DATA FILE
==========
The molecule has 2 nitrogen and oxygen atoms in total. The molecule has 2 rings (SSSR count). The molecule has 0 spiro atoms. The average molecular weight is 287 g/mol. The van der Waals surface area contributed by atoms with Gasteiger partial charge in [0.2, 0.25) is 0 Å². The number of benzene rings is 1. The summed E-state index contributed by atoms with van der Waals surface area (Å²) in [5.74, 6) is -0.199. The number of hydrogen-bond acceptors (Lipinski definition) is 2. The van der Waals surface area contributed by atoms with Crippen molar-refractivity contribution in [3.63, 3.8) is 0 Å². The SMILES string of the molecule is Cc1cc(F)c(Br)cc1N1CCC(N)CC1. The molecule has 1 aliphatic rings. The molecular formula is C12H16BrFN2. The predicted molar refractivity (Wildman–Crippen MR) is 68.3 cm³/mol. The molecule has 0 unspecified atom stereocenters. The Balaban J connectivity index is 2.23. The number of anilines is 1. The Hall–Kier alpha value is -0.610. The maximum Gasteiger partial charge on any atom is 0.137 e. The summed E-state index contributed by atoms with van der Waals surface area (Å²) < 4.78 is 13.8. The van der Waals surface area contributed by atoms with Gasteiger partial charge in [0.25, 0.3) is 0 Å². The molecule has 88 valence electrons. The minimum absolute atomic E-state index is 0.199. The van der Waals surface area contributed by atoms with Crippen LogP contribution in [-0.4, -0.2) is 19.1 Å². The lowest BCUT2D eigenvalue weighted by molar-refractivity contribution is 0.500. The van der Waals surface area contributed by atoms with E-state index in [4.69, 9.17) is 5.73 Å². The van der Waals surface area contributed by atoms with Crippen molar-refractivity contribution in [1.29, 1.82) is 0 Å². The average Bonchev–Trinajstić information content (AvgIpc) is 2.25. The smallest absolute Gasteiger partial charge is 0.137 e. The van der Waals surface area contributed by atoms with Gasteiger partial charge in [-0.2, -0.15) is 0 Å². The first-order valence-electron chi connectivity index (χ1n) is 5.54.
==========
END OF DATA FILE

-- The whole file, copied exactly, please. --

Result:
The molecule has 2 nitrogen and oxygen atoms in total. The molecule has 2 rings (SSSR count). The molecule has 0 spiro atoms. The average molecular weight is 287 g/mol. The van der Waals surface area contributed by atoms with Gasteiger partial charge in [0.2, 0.25) is 0 Å². The number of benzene rings is 1. The summed E-state index contributed by atoms with van der Waals surface area (Å²) in [5.74, 6) is -0.199. The number of hydrogen-bond acceptors (Lipinski definition) is 2. The van der Waals surface area contributed by atoms with Crippen molar-refractivity contribution in [3.63, 3.8) is 0 Å². The SMILES string of the molecule is Cc1cc(F)c(Br)cc1N1CCC(N)CC1. The molecule has 1 aliphatic rings. The molecular formula is C12H16BrFN2. The predicted molar refractivity (Wildman–Crippen MR) is 68.3 cm³/mol. The molecule has 0 unspecified atom stereocenters. The Balaban J connectivity index is 2.23. The number of anilines is 1. The Hall–Kier alpha value is -0.610. The maximum Gasteiger partial charge on any atom is 0.137 e. The summed E-state index contributed by atoms with van der Waals surface area (Å²) < 4.78 is 13.8. The van der Waals surface area contributed by atoms with Gasteiger partial charge in [0.25, 0.3) is 0 Å². The molecule has 88 valence electrons. The minimum absolute atomic E-state index is 0.199. The van der Waals surface area contributed by atoms with Crippen LogP contribution in [-0.4, -0.2) is 19.1 Å². The lowest BCUT2D eigenvalue weighted by molar-refractivity contribution is 0.500. The van der Waals surface area contributed by atoms with E-state index in [4.69, 9.17) is 5.73 Å². The van der Waals surface area contributed by atoms with Crippen molar-refractivity contribution in [1.29, 1.82) is 0 Å². The average Bonchev–Trinajstić information content (AvgIpc) is 2.25. The smallest absolute Gasteiger partial charge is 0.137 e. The van der Waals surface area contributed by atoms with Gasteiger partial charge in [-0.2, -0.15) is 0 Å². The first-order valence-electron chi connectivity index (χ1n) is 5.54.